Thursday, September 23, 2010

BCS Bowl Game Status as 501(c)3 Tax-Exempt Non-Profit Charities To Be Challenged

I am afraid that all of the misguided citizens -- especially those who have time to waste at "tea parties" -- who are talking about "tax cuts" are missing the more obvious solution to government financing -- and that is to tax those who SHOULD be taxed, rather then letting them operate as freebies under the system.

Things like religion and sports come to mind.... or put another way, why should an already overloaded taxpayer subsidize religions to which he does not belong? or commercial sports ventures masquerading as charities?

See in this regard AP Exclusive: Tax status of bowl games challenged - College Football - for the main story by Frederic J. Frommer, Associated Press Writer in an AP Exclusive, linked here to

Our comment to the overinflated salaries at the BCS bowls and elsewhere in the American economic system. Replace the multitude of those plundering the system with people willing to work for 1/10 the salaries that the plundering multitude now obtains.

It will work. No problem. Run a few test cases. If we can put salary caps on sports, we can do it elsewhere in the economic sphere.

While the often dirt poor young kids who play the game of football at colleges and universities are being ripped by the NCAA for even looking at a dollar, one finds an enormous entourage of people who reap thousands and even millions of dollars per year (e.g. coaches) from the alleged non-commercial industry of college football.

Essentially, non-profit status for bowl games as charities is a legal joke, perpetuated by well-meaning but uniformed judges and legal commentators who continue to think that amateur sports are non-commercial.

Not on this planet.

Heavily Litigated Patents Win Seldom: Software Patents only 12.8% of cases, Patent Trolls (NPEs, non-practicing entities) only 9.2% of Cases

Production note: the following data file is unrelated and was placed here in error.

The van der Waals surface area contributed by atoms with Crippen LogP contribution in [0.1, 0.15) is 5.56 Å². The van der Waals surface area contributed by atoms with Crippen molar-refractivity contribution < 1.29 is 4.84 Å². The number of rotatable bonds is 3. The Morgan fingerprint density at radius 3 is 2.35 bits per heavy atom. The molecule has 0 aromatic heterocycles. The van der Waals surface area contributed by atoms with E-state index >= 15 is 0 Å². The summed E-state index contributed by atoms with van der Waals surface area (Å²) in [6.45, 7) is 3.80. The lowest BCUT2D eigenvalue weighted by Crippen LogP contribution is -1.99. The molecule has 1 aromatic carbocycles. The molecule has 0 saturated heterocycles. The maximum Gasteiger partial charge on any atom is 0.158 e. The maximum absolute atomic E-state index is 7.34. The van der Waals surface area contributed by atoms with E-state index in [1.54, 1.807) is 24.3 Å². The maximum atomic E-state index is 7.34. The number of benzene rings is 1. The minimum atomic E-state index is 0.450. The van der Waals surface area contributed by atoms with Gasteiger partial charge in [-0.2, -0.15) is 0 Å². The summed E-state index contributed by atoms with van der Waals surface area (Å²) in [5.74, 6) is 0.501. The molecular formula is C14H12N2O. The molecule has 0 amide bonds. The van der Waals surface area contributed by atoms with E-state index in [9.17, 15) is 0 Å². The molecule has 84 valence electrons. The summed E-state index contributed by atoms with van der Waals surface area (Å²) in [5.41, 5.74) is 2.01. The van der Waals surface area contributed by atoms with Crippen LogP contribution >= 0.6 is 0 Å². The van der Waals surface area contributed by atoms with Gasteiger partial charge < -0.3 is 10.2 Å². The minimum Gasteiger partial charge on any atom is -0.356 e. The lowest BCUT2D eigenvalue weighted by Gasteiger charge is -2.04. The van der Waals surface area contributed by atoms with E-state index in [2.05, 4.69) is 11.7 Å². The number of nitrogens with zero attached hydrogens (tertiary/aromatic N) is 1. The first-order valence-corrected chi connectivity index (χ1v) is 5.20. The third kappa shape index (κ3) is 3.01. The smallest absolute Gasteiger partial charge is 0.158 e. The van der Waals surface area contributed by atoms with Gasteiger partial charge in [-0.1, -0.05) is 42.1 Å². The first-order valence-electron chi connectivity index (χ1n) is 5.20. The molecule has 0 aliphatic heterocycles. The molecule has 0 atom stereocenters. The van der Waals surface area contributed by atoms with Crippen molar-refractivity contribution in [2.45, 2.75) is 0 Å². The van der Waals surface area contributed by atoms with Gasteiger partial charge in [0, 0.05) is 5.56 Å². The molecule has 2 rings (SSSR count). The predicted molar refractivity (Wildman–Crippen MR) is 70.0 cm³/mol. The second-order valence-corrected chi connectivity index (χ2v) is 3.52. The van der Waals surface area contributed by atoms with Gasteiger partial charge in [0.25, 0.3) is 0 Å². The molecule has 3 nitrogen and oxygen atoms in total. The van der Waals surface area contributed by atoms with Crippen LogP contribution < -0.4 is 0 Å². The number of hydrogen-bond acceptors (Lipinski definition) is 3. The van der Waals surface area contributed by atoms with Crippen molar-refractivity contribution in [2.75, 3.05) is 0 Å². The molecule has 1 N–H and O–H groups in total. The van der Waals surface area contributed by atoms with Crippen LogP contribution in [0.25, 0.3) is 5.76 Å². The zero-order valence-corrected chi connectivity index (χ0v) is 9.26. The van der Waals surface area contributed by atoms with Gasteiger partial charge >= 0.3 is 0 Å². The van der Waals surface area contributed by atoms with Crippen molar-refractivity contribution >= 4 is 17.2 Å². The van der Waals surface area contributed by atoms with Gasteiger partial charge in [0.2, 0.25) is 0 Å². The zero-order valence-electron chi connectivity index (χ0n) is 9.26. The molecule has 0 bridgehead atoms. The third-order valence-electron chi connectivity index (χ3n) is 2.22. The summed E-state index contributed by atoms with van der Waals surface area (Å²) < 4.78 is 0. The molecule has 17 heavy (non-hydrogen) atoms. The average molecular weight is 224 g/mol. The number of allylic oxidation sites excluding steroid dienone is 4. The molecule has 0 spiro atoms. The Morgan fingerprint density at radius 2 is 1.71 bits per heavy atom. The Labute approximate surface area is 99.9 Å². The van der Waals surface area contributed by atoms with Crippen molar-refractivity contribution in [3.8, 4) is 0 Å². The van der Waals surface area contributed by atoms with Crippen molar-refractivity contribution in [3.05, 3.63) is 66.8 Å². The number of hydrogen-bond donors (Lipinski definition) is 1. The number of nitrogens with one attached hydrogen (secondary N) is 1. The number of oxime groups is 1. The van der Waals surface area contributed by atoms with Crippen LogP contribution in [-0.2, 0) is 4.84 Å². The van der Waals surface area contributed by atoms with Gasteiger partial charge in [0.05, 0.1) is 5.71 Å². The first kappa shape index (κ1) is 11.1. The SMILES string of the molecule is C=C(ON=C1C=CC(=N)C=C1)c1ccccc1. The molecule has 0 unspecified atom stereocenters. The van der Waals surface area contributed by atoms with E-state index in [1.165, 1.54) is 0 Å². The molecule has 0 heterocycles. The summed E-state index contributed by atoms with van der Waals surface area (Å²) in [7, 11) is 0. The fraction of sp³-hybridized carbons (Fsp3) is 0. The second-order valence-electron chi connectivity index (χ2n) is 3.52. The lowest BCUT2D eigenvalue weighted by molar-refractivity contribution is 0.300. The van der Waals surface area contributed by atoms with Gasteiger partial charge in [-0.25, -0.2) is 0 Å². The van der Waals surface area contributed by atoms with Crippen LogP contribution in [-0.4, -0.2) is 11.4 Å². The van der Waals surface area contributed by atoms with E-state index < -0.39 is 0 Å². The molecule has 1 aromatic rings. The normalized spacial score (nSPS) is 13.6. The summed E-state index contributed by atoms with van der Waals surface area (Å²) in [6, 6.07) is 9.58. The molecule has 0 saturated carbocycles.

The strongly held idea that heavily litigated patents were somehow "more valuable" than non-litigated or seldom-litigated patents can safely be put to rest as the result of study just posted at SSRN on September 16, 2010 as Stanford Law and Economics Olin Working Paper No. 398 by John R. Allison (University of Texas at Austin - Department of Information, Risk and Operations Management), Mark A. Lemley, Professor of Law at Stanford Law School and Joshua Walker (affiliation not provided to SSRN).

See Allison, John R., Walker, Joshua and Lemley, Mark A., Patent Quality and Settlement among Repeat Patent Litigants (September 16, 2010). Stanford Law and Economics Olin Working Paper No. 398. Available at SSRN:

The Abstract to the article reads as follows:
"Repeat patent plaintiffs - those who sue eight or more times on the same patents - have a disproportionate effect on the patent system. They are responsible for a sizeable fraction of all patent lawsuits. Their patents should be among the strongest, according to all economic measures of patent quality. And logic suggests that repeat patent plaintiffs should be risk averse, settling more of their cases and taking only the very best to trial to avoid having their patents invalidated. In this paper, we test those hypotheses. We find that repeat patent plaintiffs are somewhat more likely to settle their cases. But, to our surprise, we find that when they do go to trial or judgment, overwhelmingly they lose. This result seems to be driven by two parallel findings: both software patents and patents owned by non-practicing entities (so-called "patent trolls") fare extremely poorly in court. We offer some possible explanations for why a group of apparently weak patents nonetheless have so much influence over the patent system, and some preliminary thoughts about how these findings should shape the patent reform debate. "
The article is discussed at The 271 Patent Blog to whom we send a hat tip.

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